Posted by Tasha on February 21st, 2011 in Restaurants
It’s not exactly top secret that I’m a big fan of the burger.
At Brady and Main, I found another to add to my list of Tulsa’s bests: The Tavern Burger.
It just goes to show that when you put a proprietary grind of short rib and brisket, Stilton and mushroom Cognac cream on a house-baked Challah bun, magical things happen. Sexy, magical things.
And the size? It’s enough to put you to sleep at your table.
Not that that’s a bad thing. I’m just saying so that you’ll know to bring a pillow along when you try Brady Tavern. Falling asleep on a bare table is just bad manners, no matter how good the burger is.
I’ll admit, I had mixed feelings about this restaurant opening as it was happening, and it wasn’t because I had doubts about what it could become. It’s hard, after all, to argue with something that the McNellie’s Group gets behind – it’s pretty well documented in local lore that those people know a thing or two about food.
But the reason Brady Tavern opened where and when it did is because Lola’s at the Bowery shut its doors just weeks before the folks at McNellie’s flipped it. The fare went from Spanish-style tapas to gourmet, chef-driven pub food.
Here’s what I’ll say about Lola’s: I liked the food. It lacked consistency, but more often than not, I was happy. I especially enjoyed the cakes, which were made in-house by Lola (not her real name, but since everyone else does, let’s go with it). I’ll always remember the huge orange-chocolate ganache cake my pal Holly Wall and I once bought, split and ate until all that were left were crumbs in just a matter of a couple of days.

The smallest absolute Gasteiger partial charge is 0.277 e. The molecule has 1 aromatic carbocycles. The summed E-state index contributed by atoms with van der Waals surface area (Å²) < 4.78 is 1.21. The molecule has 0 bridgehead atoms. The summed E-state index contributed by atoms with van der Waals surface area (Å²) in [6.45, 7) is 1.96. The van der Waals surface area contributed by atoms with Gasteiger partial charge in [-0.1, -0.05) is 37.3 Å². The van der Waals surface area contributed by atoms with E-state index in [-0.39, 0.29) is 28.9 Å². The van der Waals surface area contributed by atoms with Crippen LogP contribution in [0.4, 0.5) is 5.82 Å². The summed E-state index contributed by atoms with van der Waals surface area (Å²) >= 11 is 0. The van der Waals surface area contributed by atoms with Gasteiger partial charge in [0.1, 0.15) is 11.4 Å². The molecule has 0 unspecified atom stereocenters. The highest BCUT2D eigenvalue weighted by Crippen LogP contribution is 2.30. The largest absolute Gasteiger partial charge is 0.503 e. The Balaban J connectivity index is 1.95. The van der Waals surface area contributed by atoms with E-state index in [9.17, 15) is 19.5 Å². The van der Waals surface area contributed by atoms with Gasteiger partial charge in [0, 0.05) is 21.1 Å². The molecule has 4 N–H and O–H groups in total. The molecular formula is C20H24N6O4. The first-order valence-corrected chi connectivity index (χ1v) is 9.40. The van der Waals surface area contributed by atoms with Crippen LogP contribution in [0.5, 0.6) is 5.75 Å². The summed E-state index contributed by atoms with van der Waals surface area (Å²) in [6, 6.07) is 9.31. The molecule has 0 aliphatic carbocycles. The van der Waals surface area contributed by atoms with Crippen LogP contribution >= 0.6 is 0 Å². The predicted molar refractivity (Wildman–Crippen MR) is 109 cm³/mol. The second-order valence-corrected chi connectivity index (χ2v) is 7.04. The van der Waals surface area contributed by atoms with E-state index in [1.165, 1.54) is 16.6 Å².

And then there was the miniature wedding cake Lola brought to my husband and I at our table when we were in celebrating the baby we knew we’d have the following week. We didn’t even order it; we told her what why we’d come in, and she brought it to us. I loved that.
But when I began to hear reports of slow and discourteous service, I worried. When I experienced it myself, I was downright sad.
If anyone could take that space and run with it, though, it’d be Elliot Nelson and his group. The folks in charge there have come a long way since they opened the doors to McNellie’s Public House, up the road in the Blue Dome District at 1st and Elgin. When I talked to Elliot late last year about how they drew up with the concept for Brady Tavern and the excitements and challenges of moving into the Brady Arts District, he mentioned that since they’d gone into the restaurant business, he and his partners had grown into their love for good food.
I like to think of it like this: It’s like McNellie’s grew up, had a couple of kids, bought an SUV and a membership at a local CSA. Which, in the time since the opening of McNellie’s in 2004 until now, is probably exactly what several of those folks did.
So, back to the burger. It’s good. It’s like the cousin of the burger at McNellie’s – the cousin that went to Harvard and would drink a $20 glass of Cabernet with a Hot Pocket.
And then there’s this.